Citation (APA style): Stapleton, P., Clark, A., Sabot, D., Carter, B., & Leech, K. (2020). Portion perfection and Emotional Freedom Techniques to assist bariatric patients post surgery: A randomised control trial. Heliyon, 6(6), e04058.
Background: Although significant health improvements are indicated from weight-loss following bariatric surgery, many individuals are unable to lose weight or maintain their weight-loss. The current study aimed to assess whether post-surgery care comprising Emotional Freedom Techniques (EFT), an emerging energy psychology intervention, combined with a behaviour-based nutrition and portion control eating plan in an online self-guided delivery would aid weight-loss and maintenance in bariatric patients.
Methods: A 6-month randomised controlled parallel-group trial. Participants (N 1â„4 343; aged 21—69 years; BMI !30 kg/m2) had undergone bariatric surgery (12 Ã¾ months prior) and were randomly assigned to one of three treatment groups: Portion Perfection for Bariatric Patients (PPBP; n 1â„4 109), PPBP combined with an eight-week online self-paced EFT treatment (n 1â„4 107), and a treatment as usual (TAU) control (n 1â„4 127). Participants completed measures of BMI, emotional eating, uncontrolled eating, food cravings, and self-esteem at 8-week post- treatment (n 1â„4 158) and 6-month follow-up (n 1â„4 109).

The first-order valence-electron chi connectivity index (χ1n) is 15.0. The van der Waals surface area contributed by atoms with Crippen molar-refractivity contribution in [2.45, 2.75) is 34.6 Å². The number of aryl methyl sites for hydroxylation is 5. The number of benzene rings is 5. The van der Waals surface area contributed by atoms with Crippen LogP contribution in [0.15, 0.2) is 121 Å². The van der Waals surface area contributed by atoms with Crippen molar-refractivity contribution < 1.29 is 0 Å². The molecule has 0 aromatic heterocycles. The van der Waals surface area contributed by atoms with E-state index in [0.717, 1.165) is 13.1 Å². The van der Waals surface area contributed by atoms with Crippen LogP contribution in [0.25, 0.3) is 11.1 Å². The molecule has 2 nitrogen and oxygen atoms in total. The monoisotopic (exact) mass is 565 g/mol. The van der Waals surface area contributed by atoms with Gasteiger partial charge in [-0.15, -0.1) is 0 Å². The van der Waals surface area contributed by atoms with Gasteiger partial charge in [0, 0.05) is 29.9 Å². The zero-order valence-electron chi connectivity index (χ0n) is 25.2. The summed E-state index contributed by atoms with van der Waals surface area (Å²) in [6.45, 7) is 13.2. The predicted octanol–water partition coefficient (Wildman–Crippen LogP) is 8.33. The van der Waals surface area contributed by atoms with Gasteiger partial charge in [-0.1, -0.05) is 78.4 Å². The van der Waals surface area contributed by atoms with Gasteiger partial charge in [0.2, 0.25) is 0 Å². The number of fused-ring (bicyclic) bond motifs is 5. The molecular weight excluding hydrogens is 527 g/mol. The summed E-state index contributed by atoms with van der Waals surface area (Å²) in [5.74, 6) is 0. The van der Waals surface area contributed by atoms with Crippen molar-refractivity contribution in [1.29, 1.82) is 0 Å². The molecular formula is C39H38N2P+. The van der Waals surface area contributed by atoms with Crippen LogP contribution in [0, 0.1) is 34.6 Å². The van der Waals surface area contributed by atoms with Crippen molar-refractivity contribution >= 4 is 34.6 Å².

Results: Mixed-design analyses of variances were conducted to examine the effect of the interventions on outcome measures (pre-intervention, 8-week post-intervention, and 6-month follow-up). Emotional eating decreased significantly from pre-intervention to post-intervention for the PPBP and PPBP with EFT groups, and at 6-month follow-up for the TAU group only. There were no statistically significant between-group differences in other outcome variables. However, at 6-months the PPBP with EFT group experienced the greatest improvements in emotional eating (-16.33%), uncontrolled eating (-9.36%), and self-esteem (Ã¾4.43%), compared to PPBP only or TAU.
Conclusion: The effect of EFT combined with the eating plan on psychological variables was largely inconsistent with prior research and discussion of how this may be optimised in future trials is discussed.